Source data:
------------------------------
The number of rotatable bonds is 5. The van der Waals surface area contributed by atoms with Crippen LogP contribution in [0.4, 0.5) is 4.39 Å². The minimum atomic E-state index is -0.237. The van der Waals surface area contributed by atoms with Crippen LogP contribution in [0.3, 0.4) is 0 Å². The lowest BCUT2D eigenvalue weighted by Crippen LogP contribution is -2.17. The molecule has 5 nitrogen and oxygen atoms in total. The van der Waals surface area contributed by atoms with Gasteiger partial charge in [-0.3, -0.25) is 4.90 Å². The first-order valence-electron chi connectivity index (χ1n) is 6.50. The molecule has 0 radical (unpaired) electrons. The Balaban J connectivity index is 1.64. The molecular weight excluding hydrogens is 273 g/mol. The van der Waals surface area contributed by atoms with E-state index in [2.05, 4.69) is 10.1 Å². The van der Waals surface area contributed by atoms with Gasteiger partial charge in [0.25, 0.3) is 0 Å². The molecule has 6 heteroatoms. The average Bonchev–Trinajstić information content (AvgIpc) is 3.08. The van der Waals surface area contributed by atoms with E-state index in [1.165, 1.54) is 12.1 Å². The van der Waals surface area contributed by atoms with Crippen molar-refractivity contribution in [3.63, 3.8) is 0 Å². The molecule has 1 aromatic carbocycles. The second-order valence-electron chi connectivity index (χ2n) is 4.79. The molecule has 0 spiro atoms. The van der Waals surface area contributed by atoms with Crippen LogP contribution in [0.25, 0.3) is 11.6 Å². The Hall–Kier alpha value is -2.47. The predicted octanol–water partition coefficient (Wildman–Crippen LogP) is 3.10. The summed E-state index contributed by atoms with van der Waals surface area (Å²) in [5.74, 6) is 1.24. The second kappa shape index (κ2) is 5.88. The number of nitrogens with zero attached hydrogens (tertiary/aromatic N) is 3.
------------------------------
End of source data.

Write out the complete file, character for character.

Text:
The number of rotatable bonds is 5. The van der Waals surface area contributed by atoms with Crippen LogP contribution in [0.4, 0.5) is 4.39 Å². The minimum atomic E-state index is -0.237. The van der Waals surface area contributed by atoms with Crippen LogP contribution in [0.3, 0.4) is 0 Å². The lowest BCUT2D eigenvalue weighted by Crippen LogP contribution is -2.17. The molecule has 5 nitrogen and oxygen atoms in total. The van der Waals surface area contributed by atoms with Gasteiger partial charge in [-0.3, -0.25) is 4.90 Å². The first-order valence-electron chi connectivity index (χ1n) is 6.50. The molecule has 0 radical (unpaired) electrons. The Balaban J connectivity index is 1.64. The molecular weight excluding hydrogens is 273 g/mol. The van der Waals surface area contributed by atoms with E-state index in [2.05, 4.69) is 10.1 Å². The van der Waals surface area contributed by atoms with Gasteiger partial charge in [0.25, 0.3) is 0 Å². The molecule has 6 heteroatoms. The average Bonchev–Trinajstić information content (AvgIpc) is 3.08. The van der Waals surface area contributed by atoms with E-state index in [1.165, 1.54) is 12.1 Å². The van der Waals surface area contributed by atoms with Crippen molar-refractivity contribution in [3.63, 3.8) is 0 Å². The molecule has 1 aromatic carbocycles. The second-order valence-electron chi connectivity index (χ2n) is 4.79. The molecule has 0 spiro atoms. The van der Waals surface area contributed by atoms with Crippen LogP contribution in [0.25, 0.3) is 11.6 Å². The Hall–Kier alpha value is -2.47. The predicted octanol–water partition coefficient (Wildman–Crippen LogP) is 3.10. The summed E-state index contributed by atoms with van der Waals surface area (Å²) in [5.74, 6) is 1.24. The second kappa shape index (κ2) is 5.88. The number of nitrogens with zero attached hydrogens (tertiary/aromatic N) is 3.